Now let’s apply the definition for Theory to this same question – is this a good location? Theory by definition means you would investigate more deeply into the location’s analytics. You would look beyond simply saying that traffic looks brisk, and instead look at the traffic counts (the actual number of vehicles that pass by the property every day). You would look beyond just recognizing that the population is growing and instead you would determine the property’s proximity to housing and the number of rooftops within a certain radius of the property. You would also investigate the property’s Walkscore – meaning how close are amenities in relation to the property and if they are a walkable distance. You would also consider the property’s proximity (actual mileage) to highways and major arteries. As you can see, this analysis is more detailed than that performed under a Hypothesis.
Going back the bracket and the concept of pitting two decision-making ideas against each other – Hypothesis versus Theory – they become our first match-off. In this case, Theory wins because the analyses used by Theory are more valuable to the final decision about purchasing the property than the information that Hypothesis produces. Theory moves onto the next round. Get it now?
So how did I determine what elements of a real estate decision-making process should even be considered for the tournament? After years of experience in evaluating commercial properties and questioning myself on various elements, considering both the short term and long term, and recognizing which specific decision-making elements should be considered in making a real estate investment decision, I generated a list of 16. Let’s call them my Sweet Sixteen of the real estate investment decision-making process:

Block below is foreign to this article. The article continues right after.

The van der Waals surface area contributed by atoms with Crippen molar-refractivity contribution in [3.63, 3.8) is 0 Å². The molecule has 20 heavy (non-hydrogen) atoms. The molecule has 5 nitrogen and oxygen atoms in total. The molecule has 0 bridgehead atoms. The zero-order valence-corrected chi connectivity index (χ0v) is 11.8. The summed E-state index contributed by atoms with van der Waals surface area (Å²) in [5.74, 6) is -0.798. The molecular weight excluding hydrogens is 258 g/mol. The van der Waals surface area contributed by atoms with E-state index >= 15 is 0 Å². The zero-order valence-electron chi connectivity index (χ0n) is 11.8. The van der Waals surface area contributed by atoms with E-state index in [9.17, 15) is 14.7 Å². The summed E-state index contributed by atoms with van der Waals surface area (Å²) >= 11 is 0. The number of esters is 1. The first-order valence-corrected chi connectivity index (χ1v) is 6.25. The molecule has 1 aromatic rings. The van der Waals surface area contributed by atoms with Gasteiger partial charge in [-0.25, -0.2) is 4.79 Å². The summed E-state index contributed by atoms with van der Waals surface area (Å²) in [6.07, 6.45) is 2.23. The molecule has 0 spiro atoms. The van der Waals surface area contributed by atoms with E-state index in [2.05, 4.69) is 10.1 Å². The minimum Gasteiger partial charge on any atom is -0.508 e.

- Discipline – Acting in accordance with rules, plans and a process
- Instinct – A natural impulse, inclination, or tendency, not necessarily based in fact or logic
- Persistence – Firm or obstinate continuance in a course of action in spite of difficulty or opposition
- Cautiousness – Being attentive to possible unwanted outcomes
- Experience – Previous contact with or observation of facts or events
- Intuitiveness – The power to discern the true nature of a situation
- Idea – A thought or suggestion as to a possible course of action
- Inquisitiveness – Eager for knowledge and the ability to question and re-question the facts and conclusions
- Theory - An explanation of an aspect in the natural world that can be repeatedly tested and verified in accordance with a scientific method using accepted protocols of observation, measurement and evaluation of results
- Hypothesis – Is a supposition or proposed explanation made on the basis of limited evidence
- Analysis – A detailed and thorough examination of the opportunity, utilizing sensitivity to various assumptions
- Anecdote – An account of something that may or may not be accurate, even if heard from multiple sources
- Determination – Firmness of purpose, intent on achieving a goal [Spoiler Alert – aka Cinderella]
- Confidence – The feeling or belief that one can rely on something